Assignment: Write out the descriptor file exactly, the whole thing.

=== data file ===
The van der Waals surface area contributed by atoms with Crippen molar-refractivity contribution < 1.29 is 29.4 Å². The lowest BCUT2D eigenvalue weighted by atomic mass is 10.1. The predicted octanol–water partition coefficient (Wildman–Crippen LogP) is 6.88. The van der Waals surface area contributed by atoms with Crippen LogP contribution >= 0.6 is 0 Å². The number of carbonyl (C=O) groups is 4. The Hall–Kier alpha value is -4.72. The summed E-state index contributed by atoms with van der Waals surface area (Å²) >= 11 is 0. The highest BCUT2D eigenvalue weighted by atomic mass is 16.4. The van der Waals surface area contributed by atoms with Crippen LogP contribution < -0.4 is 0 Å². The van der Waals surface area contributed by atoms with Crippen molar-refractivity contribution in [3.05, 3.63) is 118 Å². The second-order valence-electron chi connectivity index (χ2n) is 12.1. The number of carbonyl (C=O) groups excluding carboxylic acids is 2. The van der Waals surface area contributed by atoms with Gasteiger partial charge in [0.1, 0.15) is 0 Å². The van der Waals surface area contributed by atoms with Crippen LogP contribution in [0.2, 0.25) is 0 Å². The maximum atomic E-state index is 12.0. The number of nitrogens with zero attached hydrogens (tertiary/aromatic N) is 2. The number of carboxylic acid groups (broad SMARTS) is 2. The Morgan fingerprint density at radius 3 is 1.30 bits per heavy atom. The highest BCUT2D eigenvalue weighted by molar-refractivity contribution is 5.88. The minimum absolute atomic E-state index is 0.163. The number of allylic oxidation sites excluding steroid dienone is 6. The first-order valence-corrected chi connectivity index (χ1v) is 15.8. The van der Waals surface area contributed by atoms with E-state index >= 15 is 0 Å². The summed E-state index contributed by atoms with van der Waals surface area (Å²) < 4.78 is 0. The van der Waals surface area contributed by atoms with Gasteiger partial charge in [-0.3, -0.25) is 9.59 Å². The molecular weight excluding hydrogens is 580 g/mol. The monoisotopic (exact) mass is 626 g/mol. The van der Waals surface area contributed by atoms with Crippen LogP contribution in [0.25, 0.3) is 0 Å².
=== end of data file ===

The van der Waals surface area contributed by atoms with Crippen molar-refractivity contribution < 1.29 is 29.4 Å². The lowest BCUT2D eigenvalue weighted by atomic mass is 10.1. The predicted octanol–water partition coefficient (Wildman–Crippen LogP) is 6.88. The van der Waals surface area contributed by atoms with Crippen LogP contribution >= 0.6 is 0 Å². The number of carbonyl (C=O) groups is 4. The Hall–Kier alpha value is -4.72. The summed E-state index contributed by atoms with van der Waals surface area (Å²) >= 11 is 0. The highest BCUT2D eigenvalue weighted by atomic mass is 16.4. The van der Waals surface area contributed by atoms with Crippen LogP contribution < -0.4 is 0 Å². The van der Waals surface area contributed by atoms with Crippen molar-refractivity contribution in [3.05, 3.63) is 118 Å². The second-order valence-electron chi connectivity index (χ2n) is 12.1. The number of carbonyl (C=O) groups excluding carboxylic acids is 2. The van der Waals surface area contributed by atoms with Gasteiger partial charge in [0.1, 0.15) is 0 Å². The van der Waals surface area contributed by atoms with Crippen LogP contribution in [0.2, 0.25) is 0 Å². The maximum atomic E-state index is 12.0. The number of nitrogens with zero attached hydrogens (tertiary/aromatic N) is 2. The number of carboxylic acid groups (broad SMARTS) is 2. The Morgan fingerprint density at radius 3 is 1.30 bits per heavy atom. The highest BCUT2D eigenvalue weighted by molar-refractivity contribution is 5.88. The minimum absolute atomic E-state index is 0.163. The number of allylic oxidation sites excluding steroid dienone is 6. The first-order valence-corrected chi connectivity index (χ1v) is 15.8. The van der Waals surface area contributed by atoms with E-state index >= 15 is 0 Å². The summed E-state index contributed by atoms with van der Waals surface area (Å²) < 4.78 is 0. The van der Waals surface area contributed by atoms with Gasteiger partial charge in [-0.3, -0.25) is 9.59 Å². The molecular weight excluding hydrogens is 580 g/mol. The monoisotopic (exact) mass is 626 g/mol. The van der Waals surface area contributed by atoms with Crippen LogP contribution in [0.25, 0.3) is 0 Å².